Can Al Gore’s global warming documentary become shorthand for a genre? (The scareumentary?) That’s what Participant Media’s Jeffrey Skoll implied when introducing the new film “Countdown to Zero” at its New York premiere Wednesday night. He noted that they’d been in search of the next topic to do “‘The Inconvenient Truth’ of,” and what we were about to watch was the result. “Countdown to Zero,” in other words, aims to be “The Inconvenient Truth” of nuclear warfare. If you feel a little short on global concerns, it offers plenty to add to your plate.
Taking its structure from an excerpt from JFK’s “nuclear sword of Damocles” speech to the U.N. in 1961, “Countdown to Zero” examines the various way we could arrive at nuclear annihilation via “accident, or miscalculation, or by madness.” “Accident,” as in the incidents when nuclear missiles were erroneously loaded onto bombers that then flew over the country, or dropped, with failed parachutes doing nothing to cushion their fall. “Miscalculation,” as in the apparently many times we almost escalated to nuclear war with the U.S.S.R. over misidentified scientific research rockets or faulty computer chips. “Madness,” by far the most troubling, as in terrorism.
The first two angles are almost incidental compared to the last. “Countdown to Zero”‘s most potent points are how easy it is to manufacture a nuclear bomb, how much nuclear material is floating around for sale in crumbling nations, and how slight the chances would be of that material getting discovered as it was smuggled into our country.
Who would be so desperate, so ruthless as to deal in enriched uranium? How about a factory worker who just wants to buy a stove? Such was the case of one man who stole small amounts of uranium from the manufacturing plant that employed him. He ended up with one and a half kilos — enough to do some serious damage. No one noticed anything was missing.
Narrated by Valerie Plame and directed by Lucy Walker (“Devil’s Playground”) “Countdown to Zero” compiles at a usual ratio archival footage, animated sequences and interviews, a few surprising — like the one with Mikhail Gorbachev, who reflects on the perceived failure of his 1986 meeting with President Reagan in Reykjavik.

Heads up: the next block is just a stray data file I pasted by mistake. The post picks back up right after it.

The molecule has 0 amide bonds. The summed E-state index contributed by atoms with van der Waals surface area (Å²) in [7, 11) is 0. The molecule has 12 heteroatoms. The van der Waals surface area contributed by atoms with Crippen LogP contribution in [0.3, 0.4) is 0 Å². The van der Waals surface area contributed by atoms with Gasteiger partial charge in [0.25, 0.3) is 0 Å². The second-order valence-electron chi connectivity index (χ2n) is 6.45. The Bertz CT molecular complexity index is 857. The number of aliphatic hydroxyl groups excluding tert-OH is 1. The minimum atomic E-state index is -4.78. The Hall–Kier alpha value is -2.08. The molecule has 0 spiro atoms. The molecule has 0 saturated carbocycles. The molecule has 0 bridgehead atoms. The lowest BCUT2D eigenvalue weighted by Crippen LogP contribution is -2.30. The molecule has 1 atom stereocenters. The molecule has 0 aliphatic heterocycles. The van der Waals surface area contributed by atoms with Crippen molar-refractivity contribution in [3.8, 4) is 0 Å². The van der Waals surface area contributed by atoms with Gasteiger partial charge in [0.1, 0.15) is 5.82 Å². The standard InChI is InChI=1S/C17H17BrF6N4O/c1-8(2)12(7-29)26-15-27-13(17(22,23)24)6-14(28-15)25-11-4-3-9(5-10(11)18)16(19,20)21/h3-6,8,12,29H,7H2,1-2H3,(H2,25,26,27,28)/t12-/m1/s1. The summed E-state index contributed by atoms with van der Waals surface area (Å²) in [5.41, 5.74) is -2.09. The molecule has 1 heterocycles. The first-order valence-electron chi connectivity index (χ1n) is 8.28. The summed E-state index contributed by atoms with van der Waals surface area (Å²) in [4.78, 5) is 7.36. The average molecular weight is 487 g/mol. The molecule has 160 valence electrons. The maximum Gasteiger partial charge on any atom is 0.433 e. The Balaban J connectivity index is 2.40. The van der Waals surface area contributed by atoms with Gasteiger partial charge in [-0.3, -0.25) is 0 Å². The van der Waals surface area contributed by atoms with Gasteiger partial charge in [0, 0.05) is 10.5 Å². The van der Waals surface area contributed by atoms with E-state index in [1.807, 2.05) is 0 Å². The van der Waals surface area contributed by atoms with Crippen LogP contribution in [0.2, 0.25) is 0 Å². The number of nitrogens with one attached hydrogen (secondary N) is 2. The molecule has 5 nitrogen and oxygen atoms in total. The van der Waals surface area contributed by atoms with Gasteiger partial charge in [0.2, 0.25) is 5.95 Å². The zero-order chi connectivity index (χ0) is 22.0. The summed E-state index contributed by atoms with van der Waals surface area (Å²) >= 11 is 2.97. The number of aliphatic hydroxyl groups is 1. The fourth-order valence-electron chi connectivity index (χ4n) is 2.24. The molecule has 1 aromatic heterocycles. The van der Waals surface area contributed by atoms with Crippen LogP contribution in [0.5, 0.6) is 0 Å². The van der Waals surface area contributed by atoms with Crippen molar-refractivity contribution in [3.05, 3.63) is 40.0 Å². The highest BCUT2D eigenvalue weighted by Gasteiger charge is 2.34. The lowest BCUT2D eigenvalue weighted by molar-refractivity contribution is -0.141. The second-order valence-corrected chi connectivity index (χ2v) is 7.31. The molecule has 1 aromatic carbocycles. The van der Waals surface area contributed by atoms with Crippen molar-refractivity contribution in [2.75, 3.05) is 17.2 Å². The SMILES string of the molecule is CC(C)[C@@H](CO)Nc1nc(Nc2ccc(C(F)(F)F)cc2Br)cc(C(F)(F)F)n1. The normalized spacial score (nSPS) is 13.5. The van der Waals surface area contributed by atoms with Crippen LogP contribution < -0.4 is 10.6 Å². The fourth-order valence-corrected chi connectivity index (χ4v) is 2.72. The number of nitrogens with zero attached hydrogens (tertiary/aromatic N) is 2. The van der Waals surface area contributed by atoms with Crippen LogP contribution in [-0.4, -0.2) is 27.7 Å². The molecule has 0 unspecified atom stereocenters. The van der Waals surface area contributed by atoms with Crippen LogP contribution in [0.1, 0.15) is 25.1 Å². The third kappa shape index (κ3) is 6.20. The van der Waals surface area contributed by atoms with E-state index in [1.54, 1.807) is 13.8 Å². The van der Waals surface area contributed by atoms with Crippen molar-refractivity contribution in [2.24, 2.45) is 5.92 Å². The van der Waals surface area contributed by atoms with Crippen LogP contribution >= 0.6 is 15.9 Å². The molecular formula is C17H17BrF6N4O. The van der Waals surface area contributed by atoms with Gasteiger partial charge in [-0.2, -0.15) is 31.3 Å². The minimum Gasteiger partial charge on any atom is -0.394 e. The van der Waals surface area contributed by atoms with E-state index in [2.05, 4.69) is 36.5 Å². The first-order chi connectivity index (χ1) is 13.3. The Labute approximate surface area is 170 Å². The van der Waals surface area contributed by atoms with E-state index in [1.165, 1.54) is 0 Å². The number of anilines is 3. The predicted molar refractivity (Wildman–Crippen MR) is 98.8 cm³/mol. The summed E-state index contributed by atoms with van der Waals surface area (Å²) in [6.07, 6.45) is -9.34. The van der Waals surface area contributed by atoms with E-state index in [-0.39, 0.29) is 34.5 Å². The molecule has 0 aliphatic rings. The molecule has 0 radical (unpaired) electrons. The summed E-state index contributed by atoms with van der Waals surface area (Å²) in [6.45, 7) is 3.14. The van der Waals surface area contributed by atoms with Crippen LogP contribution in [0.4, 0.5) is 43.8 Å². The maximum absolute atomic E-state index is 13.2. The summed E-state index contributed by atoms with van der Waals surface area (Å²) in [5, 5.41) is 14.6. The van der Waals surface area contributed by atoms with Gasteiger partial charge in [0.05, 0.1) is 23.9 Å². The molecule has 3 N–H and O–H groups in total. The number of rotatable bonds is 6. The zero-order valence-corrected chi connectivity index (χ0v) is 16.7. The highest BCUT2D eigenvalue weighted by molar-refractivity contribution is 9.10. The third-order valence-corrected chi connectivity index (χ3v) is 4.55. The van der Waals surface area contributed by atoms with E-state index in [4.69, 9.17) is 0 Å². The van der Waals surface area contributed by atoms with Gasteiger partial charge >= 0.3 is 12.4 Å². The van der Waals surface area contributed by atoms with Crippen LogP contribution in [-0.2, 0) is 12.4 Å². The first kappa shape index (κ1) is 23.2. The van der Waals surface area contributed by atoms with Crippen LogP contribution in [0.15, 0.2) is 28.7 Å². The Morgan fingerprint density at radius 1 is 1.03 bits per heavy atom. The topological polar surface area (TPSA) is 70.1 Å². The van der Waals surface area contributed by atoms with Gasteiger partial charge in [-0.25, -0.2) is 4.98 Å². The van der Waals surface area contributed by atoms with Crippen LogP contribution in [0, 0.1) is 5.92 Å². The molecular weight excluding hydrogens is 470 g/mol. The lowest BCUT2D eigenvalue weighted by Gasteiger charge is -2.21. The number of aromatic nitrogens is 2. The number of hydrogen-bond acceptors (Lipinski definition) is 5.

But it rarely manages to confect any memorable visuals to accompany its avalanche of information — a recurring device of laying a five-mile or two-mile impact ring over maps of major cities doesn’t actually help conceive of the potential destruction it’s attempting to illustrate, and the combination of Times Square New Year’s celebrations, with Israel Kamakawiwo’ole’s “Somewhere Over the Rainbow” playing in the background, and images of bombs exploding just seems like a cheap shot.
What does resonate are the moments with Robert Oppenheimer, a sad-eyed Cassandra figure weighed down with the implications of what he’d helped unleash on the world. But it’s that sense of Pandora’s box being irrevocably open that also works against “Countdown to Zero.” The film opens with a series of man-on-the-street interviews in different cities around the world, on how often people think about nuclear armament. Most don’t.
It ends with a push toward change, the global elimination of nuclear weapons, the banning of production of nuclear materials, the elimination of keeping nuclear missiles on high alert. But instead of sending me out onto the sidewalk energized to help, I felt a lot like those initial interviewees — like I wanted to put these things out of my mind.
If the technology to destroy the world is already out there, how can we possibly take it back? The many steps toward nuclear armament seem less pressing at this point than dealing with the reasons people would desire that kind of catastrophic power.
“Countdown to Zero” opens Friday in New York and Washington, D.C., with additional markets to follow.